Sensible for Australia to refuse US Red Sea warship request
Published: Dec 19, 2023 08:59 PM
Illustration: Chen Xia/Global Times

Illustration: Chen Xia/Global Times

The US requesting Australia to send a ship into the Red Sea may seem strange, but it could be an indicator of something far more sinister. 

To be clear, this is not an official request, and Australia is not the only country to have been asked. It was reported that seven members of the 39 nations that rotate command of the region, have apparently stepped forward to offer support, but the US has not announced who they are. At the time of writing this, Australia's decision hasn't been made, or announced, but the Opposition has said they will support the government if it decided to comply with the request. 

Despite claims that Houthi Rebels are attacking commercial vessels with ballistic missiles, the available information is that they caused no significant damage and no injuries. 
Reports of a Norwegian ship, and a  Hong Kong-flagged ship, hit by missiles, describe that both ships steamed on. One was scheduled to stop in the port of Ashdod in Israel on January 4, the other, according to a Houthi spokesperson, was headed to Israel, although the carrier's website does not list this. However, this does indicate that the Houthis are targeting what they believe to be vessels heading to Israel.

It may be that the US, in an effort to manufacture consent for a wider escalation of this war, is overplaying this threat and some Australian media outlets seem to be slipping this request into an incubator for a consent to go to war with Iran. No evidence has been offered to support this, but many media articles describe the attackers as "Iranian-backed Houthis." 

So far, no photos of damage have been offered as evidence, not one ship has been disabled and not one crew-member lost. What really is of great concern is the request of the US to involve non-local players in this conflict. In October, it was reported that the US had sent a second Carrier Strike Group (CSG) into the region. The conflict in Gaza is limited to a few square miles on land, yet the US has two aircraft carriers stationed there. If the goal is to prevent an escalation, calling on Australia and other "international allies" to get involved seems contradictory to what the US claims it is trying to achieve.

Before the request, Australia took the very unusual step of voting (in a non-binding resolution) against the interests of the US. This is something not seen in a long time. This may have been done to placate a growing domestic opposition to Israel's actions but it makes little difference since the US had already vetoed a ceasefire through the UN Security Council.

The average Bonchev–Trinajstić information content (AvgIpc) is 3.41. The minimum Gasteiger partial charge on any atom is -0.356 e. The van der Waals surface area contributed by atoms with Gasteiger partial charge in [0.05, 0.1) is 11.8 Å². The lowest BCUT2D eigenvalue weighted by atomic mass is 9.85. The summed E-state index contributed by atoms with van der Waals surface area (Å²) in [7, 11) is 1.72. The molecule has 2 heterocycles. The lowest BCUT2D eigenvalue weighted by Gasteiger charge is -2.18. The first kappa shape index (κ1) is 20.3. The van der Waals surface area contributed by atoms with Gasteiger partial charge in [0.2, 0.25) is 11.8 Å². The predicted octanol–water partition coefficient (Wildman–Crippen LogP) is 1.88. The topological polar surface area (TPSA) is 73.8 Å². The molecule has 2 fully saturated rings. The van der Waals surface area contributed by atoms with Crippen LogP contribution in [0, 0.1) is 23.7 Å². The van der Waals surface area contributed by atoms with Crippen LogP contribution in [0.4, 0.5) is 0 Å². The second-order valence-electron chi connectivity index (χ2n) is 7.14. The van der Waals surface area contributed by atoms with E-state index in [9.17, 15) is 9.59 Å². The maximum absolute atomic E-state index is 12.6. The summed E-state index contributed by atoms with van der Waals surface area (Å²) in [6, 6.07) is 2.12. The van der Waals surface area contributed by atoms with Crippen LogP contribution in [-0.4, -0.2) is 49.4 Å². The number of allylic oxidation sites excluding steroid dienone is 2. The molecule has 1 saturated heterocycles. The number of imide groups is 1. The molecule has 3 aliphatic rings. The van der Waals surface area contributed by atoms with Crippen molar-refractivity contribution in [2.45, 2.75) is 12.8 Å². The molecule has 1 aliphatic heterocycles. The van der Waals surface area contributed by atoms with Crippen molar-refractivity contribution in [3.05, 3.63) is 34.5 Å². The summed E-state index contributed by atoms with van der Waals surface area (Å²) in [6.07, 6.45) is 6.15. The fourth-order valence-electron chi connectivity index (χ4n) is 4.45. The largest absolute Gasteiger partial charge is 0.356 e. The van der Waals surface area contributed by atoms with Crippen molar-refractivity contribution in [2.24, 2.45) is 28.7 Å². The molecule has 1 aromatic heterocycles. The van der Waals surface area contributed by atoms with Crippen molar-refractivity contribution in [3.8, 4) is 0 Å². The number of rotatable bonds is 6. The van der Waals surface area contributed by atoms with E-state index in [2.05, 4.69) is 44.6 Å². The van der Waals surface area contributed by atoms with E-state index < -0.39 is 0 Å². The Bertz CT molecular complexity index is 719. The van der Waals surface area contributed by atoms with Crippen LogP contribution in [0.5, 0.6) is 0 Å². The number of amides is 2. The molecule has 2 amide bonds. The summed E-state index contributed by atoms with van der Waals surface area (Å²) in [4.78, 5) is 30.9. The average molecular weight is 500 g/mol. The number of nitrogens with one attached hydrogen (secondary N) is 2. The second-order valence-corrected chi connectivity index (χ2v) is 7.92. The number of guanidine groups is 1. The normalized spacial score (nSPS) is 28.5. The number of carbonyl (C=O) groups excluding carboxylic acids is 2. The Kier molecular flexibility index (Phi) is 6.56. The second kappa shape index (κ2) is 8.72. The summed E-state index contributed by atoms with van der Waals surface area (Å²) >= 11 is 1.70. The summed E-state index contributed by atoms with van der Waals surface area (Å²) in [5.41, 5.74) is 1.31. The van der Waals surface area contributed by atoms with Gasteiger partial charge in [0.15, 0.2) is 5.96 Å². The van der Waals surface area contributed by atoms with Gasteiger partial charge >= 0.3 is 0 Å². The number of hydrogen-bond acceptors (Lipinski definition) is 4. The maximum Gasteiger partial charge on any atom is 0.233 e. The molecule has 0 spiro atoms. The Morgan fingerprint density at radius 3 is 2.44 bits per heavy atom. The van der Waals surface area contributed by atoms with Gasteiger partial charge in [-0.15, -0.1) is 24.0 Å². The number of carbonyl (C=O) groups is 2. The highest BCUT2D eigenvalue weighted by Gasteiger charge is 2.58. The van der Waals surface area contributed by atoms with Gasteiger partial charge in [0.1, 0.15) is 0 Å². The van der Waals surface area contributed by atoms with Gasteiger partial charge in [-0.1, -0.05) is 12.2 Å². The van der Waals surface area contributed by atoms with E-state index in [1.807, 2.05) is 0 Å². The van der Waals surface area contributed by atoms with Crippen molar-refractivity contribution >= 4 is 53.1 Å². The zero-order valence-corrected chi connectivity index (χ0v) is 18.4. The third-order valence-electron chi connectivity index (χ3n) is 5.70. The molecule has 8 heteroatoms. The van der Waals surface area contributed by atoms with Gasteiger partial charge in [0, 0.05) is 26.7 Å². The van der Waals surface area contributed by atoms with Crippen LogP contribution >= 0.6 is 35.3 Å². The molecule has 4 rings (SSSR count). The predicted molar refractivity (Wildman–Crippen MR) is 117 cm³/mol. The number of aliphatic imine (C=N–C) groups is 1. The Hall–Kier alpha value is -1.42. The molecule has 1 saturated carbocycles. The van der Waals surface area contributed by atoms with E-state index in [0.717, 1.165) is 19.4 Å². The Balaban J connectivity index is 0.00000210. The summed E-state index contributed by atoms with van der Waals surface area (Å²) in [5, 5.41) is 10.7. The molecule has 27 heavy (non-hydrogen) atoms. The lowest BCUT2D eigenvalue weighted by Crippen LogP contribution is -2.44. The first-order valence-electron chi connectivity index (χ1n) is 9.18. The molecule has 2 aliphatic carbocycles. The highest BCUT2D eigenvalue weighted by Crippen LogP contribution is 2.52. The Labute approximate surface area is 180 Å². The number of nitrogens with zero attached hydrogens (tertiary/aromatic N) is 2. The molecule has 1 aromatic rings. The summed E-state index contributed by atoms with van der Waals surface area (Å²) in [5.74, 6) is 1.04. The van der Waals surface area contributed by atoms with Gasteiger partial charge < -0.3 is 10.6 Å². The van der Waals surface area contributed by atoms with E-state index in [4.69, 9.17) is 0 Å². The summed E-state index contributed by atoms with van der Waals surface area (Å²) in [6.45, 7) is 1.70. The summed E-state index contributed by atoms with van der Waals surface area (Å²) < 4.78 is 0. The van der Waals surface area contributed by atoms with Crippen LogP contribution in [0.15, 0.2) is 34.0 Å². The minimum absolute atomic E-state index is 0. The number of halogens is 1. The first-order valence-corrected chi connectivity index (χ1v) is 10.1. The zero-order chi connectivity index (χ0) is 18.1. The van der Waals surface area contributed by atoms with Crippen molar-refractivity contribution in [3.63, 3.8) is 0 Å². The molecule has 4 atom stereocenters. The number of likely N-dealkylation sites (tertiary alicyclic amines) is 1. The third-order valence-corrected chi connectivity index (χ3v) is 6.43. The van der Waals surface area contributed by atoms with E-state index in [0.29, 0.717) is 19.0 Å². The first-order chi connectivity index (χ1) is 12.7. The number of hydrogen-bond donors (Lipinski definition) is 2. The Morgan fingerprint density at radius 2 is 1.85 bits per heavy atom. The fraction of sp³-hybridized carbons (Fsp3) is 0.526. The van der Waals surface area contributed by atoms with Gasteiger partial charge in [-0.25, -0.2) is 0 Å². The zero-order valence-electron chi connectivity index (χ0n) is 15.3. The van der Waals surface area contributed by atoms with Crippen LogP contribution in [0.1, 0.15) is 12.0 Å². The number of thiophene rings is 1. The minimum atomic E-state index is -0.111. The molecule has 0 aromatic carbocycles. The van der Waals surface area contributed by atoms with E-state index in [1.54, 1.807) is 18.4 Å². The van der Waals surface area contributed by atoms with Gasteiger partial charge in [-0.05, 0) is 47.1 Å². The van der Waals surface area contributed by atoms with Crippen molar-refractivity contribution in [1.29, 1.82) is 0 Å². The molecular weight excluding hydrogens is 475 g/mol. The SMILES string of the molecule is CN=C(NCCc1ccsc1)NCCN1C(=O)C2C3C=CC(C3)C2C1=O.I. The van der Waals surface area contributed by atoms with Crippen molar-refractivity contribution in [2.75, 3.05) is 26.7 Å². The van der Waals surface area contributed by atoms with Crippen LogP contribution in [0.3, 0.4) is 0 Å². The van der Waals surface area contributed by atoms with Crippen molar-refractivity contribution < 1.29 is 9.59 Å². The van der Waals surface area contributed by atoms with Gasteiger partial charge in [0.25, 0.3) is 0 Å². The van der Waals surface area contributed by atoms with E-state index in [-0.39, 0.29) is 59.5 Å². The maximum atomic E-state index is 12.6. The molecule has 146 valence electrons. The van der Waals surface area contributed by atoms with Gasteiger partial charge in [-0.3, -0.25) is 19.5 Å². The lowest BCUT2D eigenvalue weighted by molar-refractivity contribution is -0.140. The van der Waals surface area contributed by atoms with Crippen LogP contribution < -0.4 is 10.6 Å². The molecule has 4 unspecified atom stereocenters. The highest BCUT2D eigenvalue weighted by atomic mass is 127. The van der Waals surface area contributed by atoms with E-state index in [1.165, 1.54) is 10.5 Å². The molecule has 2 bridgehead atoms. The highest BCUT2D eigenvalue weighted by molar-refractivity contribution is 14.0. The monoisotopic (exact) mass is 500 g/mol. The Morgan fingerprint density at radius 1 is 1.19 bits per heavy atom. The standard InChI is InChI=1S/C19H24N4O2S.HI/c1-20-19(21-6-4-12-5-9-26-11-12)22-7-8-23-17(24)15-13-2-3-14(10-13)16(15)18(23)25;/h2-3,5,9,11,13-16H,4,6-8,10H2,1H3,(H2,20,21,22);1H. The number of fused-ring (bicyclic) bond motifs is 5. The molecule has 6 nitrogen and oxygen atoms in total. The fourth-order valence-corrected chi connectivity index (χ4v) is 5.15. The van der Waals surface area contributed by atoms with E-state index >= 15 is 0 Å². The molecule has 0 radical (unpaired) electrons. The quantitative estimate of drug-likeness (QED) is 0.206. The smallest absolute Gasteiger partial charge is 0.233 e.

Having used its veto, the US effectively allowed Israel to continue hammering Gaza, resulting in the deaths of many more civilians. This action has caused the US to lose a significant amount of its usual support, as demonstrated by the UN General Assembly (UNGA) where 153 countries, including Australia, voted in favor of an immediate ceasefire. 
Australia finds itself in a dilemma as it has voted against the continuation of hostilities, which pleases many in the Australian public, but sending a ship in support of further hostilities would not.

Pressure to the Albanese government comes from the fact that it knows much of the population would like Australia to stay out of the conflict but Australia joined Britain and/or the US in every conflict from the Boer War in 1899, up to now. To decline would set a new precedent, albeit a welcomed one.

According to a poll, 53 percent of all Australians want an immediate ceasefire. Another poll, reported in the Australian Guardian, suggests that 61 percent want Australia out of the conflict altogether. Australia's lack of involvement in the conflict supports this sentiment. The Guardian also points out that 66 percent are concerned about escalation outside of the region. This concern is justified, considering the potential for domestic escalation. There are approximately 100,000 Jewish Australians and there are more than 800,000 Muslims although less than 3,000 are Palestinians. These communities are watching developments and international media reports indicate an increase in both anti-Jewish and anti-Muslim crimes in Australia.

The Independent and Peaceful Australia Network (IPAN), a formidable and growing lobby group in a Media release on Monday stated that Australia must refuse US request to send a war ship to the Red Sea. However, politicians, particularly in Australia, don't have a good record of adhering to requests from people seeking peace.

Australia is located on the other side of the world. It has citizens from both sides of the conflict and is witnessing growing extremist movements within its own borders. It has finally stepped out of the US' shadow to call for a ceasefire and could potentially act as a mediator in the conflict if needed. That opportunity will be lost if it has a military presence in the region. It is sensible for Australia to continue distancing itself from the US.

The author is a British Australian freelance writer who has studied cross cultural change management in China and has lived in the country, traveling extensively for 17 years. opinion@globaltimes.com.cn